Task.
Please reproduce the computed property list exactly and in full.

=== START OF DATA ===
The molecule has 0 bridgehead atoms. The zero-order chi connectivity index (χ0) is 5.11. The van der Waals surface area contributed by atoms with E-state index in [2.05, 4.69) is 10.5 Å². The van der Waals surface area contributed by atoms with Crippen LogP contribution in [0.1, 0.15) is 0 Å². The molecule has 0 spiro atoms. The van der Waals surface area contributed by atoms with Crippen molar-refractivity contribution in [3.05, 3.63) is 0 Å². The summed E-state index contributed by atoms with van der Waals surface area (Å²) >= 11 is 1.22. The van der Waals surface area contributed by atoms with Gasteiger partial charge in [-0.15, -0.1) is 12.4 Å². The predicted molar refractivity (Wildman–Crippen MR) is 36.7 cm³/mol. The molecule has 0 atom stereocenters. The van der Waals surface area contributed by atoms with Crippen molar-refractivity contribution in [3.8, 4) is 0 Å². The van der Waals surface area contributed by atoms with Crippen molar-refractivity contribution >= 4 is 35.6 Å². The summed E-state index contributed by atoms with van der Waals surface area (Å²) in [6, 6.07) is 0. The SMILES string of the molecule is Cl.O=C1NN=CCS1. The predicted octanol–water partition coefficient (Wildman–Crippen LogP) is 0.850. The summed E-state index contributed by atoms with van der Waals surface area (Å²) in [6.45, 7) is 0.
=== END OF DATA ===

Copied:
The molecule has 0 bridgehead atoms. The zero-order chi connectivity index (χ0) is 5.11. The van der Waals surface area contributed by atoms with E-state index in [2.05, 4.69) is 10.5 Å². The van der Waals surface area contributed by atoms with Crippen LogP contribution in [0.1, 0.15) is 0 Å². The molecule has 0 spiro atoms. The van der Waals surface area contributed by atoms with Crippen molar-refractivity contribution in [3.05, 3.63) is 0 Å². The summed E-state index contributed by atoms with van der Waals surface area (Å²) >= 11 is 1.22. The van der Waals surface area contributed by atoms with Gasteiger partial charge in [-0.15, -0.1) is 12.4 Å². The predicted molar refractivity (Wildman–Crippen MR) is 36.7 cm³/mol. The molecule has 0 atom stereocenters. The van der Waals surface area contributed by atoms with Crippen molar-refractivity contribution in [3.8, 4) is 0 Å². The van der Waals surface area contributed by atoms with Crippen molar-refractivity contribution >= 4 is 35.6 Å². The summed E-state index contributed by atoms with van der Waals surface area (Å²) in [6, 6.07) is 0. The SMILES string of the molecule is Cl.O=C1NN=CCS1. The predicted octanol–water partition coefficient (Wildman–Crippen LogP) is 0.850. The summed E-state index contributed by atoms with van der Waals surface area (Å²) in [6.45, 7) is 0.